The Earth's human population is expected to pass eight billion by the year 2025, while rapid growth in the global economy will spur ever increasing demands for natural resources. The world will consequently face growing scarcities of such vital renewable resources as cropland, fresh water, and forests. Thomas Homer-Dixon argues in this sobering book that these environmental scarcities will have profound social consequencescontributing to insurrections, ethnic clashes, urban unrest, and other forms of civil violence, especially in the developing world.
Homer-Dixon synthesizes work from a wide range of international research projects to develop a detailed model of the sources of environmental scarcity. He refers to water shortages in China, population growth in sub-Saharan Africa, and land distribution in Mexico, for example, to show that scarcities stem from the degradation and depletion of renewable resources, the increased demand for these resources, and/or their unequal distribution. He shows that these scarcities can lead to deepened poverty, large-scale migrations, sharpened social cleavages, and weakened institutions. And he describes the kinds of violence that can result from these social effects, arguing that conflicts in Chiapas, Mexico and ongoing turmoil in many African and Asian countries, for instance, are already partly a consequence of scarcity.
Homer-Dixon is careful to point out that the effects of environmental scarcity are indirect and act in combination with other social, political, and economic stresses. He also acknowledges that human ingenuity can reduce the likelihood of conflict, particularly in countries with efficient markets, capable states, and an educated populace. But he argues that the violent consequences of scarcity should not be underestimatedespecially when about half the world's population depends directly on local renewables for their day-to-day well-being. In the next decades, he writes, growing scarcities will affect billions of people with unprecedented severity and at an unparalleled scale and pace.
Clearly written and forcefully argued, this book will become the standard work on the complex relationship between environmental scarcities and human violence.
|Publisher:||Princeton University Press|
|Product dimensions:||6.00(w) x 9.25(h) x (d)|
About the Author
Thomas F. Homer-Dixon is Associate Professor of Political Science and Director of the Peace and Conflict Studies Program at the University of Toronto. He is the author of Environmental Scarcity and Global Security and the forthcoming book The Ingenuity Gap.
Table of Contents
List of Figures xi
List of Tables xiii
1. Introduction 3
Aim and Structure of the Book 6
Key Research Concepts, Methods, and Goals 8
2. Overview 12
The Critical Role of Environmental Resources 13
Sources of Environmental Scarcity 14
The Importance of Context 16
Pivotal Countries 18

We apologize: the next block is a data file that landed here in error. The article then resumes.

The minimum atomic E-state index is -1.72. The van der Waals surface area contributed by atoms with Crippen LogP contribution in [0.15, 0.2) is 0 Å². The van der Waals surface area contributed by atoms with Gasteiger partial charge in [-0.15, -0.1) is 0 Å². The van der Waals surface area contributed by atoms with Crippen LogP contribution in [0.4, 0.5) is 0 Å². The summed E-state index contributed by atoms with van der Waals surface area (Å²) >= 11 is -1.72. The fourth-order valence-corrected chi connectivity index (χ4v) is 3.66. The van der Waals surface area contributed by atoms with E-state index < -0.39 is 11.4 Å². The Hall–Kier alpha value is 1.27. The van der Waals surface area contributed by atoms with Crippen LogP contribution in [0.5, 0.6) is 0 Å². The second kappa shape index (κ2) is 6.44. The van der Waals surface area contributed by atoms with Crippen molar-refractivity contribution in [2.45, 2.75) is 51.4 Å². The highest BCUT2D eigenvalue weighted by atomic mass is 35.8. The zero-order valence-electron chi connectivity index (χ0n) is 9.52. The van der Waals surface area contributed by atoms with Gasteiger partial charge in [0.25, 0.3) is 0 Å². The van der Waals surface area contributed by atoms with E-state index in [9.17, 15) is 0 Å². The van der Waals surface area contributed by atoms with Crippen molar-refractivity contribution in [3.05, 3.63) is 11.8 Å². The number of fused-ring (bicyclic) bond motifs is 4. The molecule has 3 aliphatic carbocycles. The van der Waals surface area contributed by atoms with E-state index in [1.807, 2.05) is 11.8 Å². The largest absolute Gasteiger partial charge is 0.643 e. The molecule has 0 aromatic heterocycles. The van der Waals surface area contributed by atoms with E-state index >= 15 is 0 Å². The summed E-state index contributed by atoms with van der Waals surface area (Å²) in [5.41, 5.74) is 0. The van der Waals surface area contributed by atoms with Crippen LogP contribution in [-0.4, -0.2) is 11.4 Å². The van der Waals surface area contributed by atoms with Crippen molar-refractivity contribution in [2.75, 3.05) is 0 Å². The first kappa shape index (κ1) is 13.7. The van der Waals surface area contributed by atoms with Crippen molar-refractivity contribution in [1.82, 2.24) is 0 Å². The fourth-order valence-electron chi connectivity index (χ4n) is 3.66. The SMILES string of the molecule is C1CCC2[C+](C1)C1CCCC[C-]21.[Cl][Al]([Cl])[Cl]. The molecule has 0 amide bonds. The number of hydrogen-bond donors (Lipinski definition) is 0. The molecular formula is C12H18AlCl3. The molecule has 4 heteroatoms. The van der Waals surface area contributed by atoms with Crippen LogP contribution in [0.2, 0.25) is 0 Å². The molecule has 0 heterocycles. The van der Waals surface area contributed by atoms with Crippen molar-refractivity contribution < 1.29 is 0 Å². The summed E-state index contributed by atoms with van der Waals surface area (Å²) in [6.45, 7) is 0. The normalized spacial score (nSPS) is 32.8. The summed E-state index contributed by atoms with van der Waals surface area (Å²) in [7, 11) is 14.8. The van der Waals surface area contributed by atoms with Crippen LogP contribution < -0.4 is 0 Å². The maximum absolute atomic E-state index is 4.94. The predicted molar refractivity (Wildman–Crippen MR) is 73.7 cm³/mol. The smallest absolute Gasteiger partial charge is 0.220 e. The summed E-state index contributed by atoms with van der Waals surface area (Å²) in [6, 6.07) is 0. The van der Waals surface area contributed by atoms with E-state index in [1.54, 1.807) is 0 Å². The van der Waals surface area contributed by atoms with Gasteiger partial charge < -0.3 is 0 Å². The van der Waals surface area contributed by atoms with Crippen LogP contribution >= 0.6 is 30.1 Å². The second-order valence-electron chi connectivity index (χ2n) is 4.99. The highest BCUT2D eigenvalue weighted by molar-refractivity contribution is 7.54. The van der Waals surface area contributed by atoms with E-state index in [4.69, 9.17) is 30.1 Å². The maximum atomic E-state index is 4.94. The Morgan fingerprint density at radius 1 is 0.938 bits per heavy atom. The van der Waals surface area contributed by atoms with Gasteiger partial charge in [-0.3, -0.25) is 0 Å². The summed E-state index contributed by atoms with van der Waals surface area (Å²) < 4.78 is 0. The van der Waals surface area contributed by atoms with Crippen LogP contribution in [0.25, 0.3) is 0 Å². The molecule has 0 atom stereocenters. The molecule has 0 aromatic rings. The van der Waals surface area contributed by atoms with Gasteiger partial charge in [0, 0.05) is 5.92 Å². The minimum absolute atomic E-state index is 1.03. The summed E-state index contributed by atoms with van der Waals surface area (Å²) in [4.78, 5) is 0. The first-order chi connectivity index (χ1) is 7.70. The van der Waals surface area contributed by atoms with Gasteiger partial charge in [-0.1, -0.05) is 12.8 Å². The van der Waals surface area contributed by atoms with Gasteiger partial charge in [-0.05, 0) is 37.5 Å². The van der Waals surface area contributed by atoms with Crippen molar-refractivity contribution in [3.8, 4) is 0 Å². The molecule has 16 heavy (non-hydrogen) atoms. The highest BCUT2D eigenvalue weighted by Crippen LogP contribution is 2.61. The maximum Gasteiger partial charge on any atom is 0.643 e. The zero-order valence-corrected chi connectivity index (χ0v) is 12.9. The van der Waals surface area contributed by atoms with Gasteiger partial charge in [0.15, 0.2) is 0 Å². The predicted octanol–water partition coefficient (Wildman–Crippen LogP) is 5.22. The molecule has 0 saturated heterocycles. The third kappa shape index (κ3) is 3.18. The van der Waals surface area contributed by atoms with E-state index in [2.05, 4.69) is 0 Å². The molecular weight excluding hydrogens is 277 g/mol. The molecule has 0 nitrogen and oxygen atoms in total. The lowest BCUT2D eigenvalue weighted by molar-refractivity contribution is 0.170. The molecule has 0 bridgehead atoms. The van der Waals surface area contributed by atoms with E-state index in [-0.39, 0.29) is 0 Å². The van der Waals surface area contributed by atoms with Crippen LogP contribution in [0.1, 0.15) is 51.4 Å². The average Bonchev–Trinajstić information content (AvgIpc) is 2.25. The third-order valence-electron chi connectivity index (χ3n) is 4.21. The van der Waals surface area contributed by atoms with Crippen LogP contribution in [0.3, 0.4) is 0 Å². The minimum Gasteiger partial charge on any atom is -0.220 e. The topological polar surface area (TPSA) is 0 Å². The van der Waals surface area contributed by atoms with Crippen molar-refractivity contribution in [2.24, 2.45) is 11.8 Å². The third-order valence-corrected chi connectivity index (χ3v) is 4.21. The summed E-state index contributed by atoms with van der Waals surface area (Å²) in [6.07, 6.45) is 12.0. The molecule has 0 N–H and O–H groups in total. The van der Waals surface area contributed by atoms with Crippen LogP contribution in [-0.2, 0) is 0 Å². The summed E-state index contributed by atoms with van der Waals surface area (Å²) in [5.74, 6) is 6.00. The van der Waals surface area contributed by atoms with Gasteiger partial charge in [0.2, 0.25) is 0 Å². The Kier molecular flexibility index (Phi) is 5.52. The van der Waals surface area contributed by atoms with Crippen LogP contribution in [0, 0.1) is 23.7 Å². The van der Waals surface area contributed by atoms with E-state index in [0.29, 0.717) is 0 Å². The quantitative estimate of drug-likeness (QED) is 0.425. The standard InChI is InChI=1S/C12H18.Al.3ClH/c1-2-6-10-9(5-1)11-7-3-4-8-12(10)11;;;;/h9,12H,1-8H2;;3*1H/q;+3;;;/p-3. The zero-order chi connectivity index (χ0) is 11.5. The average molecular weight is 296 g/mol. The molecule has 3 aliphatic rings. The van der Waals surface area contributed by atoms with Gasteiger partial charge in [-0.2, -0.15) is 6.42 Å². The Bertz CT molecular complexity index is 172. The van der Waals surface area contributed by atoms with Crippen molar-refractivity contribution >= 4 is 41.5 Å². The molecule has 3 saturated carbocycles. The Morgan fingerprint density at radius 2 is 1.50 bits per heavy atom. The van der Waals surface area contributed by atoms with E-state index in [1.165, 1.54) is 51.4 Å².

Ingenuity and Adaptation 25
3. Two Centuries of Debate 28
Neo-Malthusians versus Economic Optimists 29
The Distributionist Alternative 35
Thresholds, Interdependence, and Interactivity 37
Social Friction and Adaptive Failure 42
Appendix: How to Read a Systems Diagram 45
4. Environmental Scarcity 47
Three Sources of Scarcity 47
Factors Producing Scarcity 49
The Physical Trends of Global Change 52
5. Interactions and Social Effects 73
Social Effects 80
Appendix: The Causal Role of Environmental Scarcity 104
6. Ingenuity and Adaptation 107
The Nature and Role of Ingenuity 109
Some Factors Increasing the Requirement for Ingenuity 112
Some Factors Limiting the Supply of Ingenuity 114
Appendix: Can Poor Countries Attain Endogenous Growth? 127
7. Violence 133
Types of Violent Conflict 136
Four Further Cases 148
Urban Growth and Violence 155
Implications for International Security 166
Appendix: Hypothesis Testing and Case Selection 169
8. Conclusions 177
General Readings on Environmental Security 241
What People are Saying About This
This is an important book. Homer-Dixon moves the arguments about environmental scarcity and violent conflict forward a big step. I doubt if much will be written about the subjects in the next ten years that does not build on it, follow out some of its leads, or try to refute it.
Robert Jervis, Institute for War and Peace Studies, Columbia University
"This is an important book. Homer-Dixon moves the arguments about environmental scarcity and violent conflict forward a big step. I doubt if much will be written about the subjects in the next ten years that does not build on it, follow out some of its leads, or try to refute it."Robert Jervis, Institute for War and Peace Studies, Columbia University
Thomas Homer-Dixon has thought more deeply, reasoned more carefully, and written more coherently about the environment/scarcity/violence nexus than anyone else I know of. This is a brilliant bookmust reading for anyone concerned about the human condition in the twenty-first century.
John P. Holdren, Center for Science and International Affairs, John F. Kennedy School of Government, Harvard University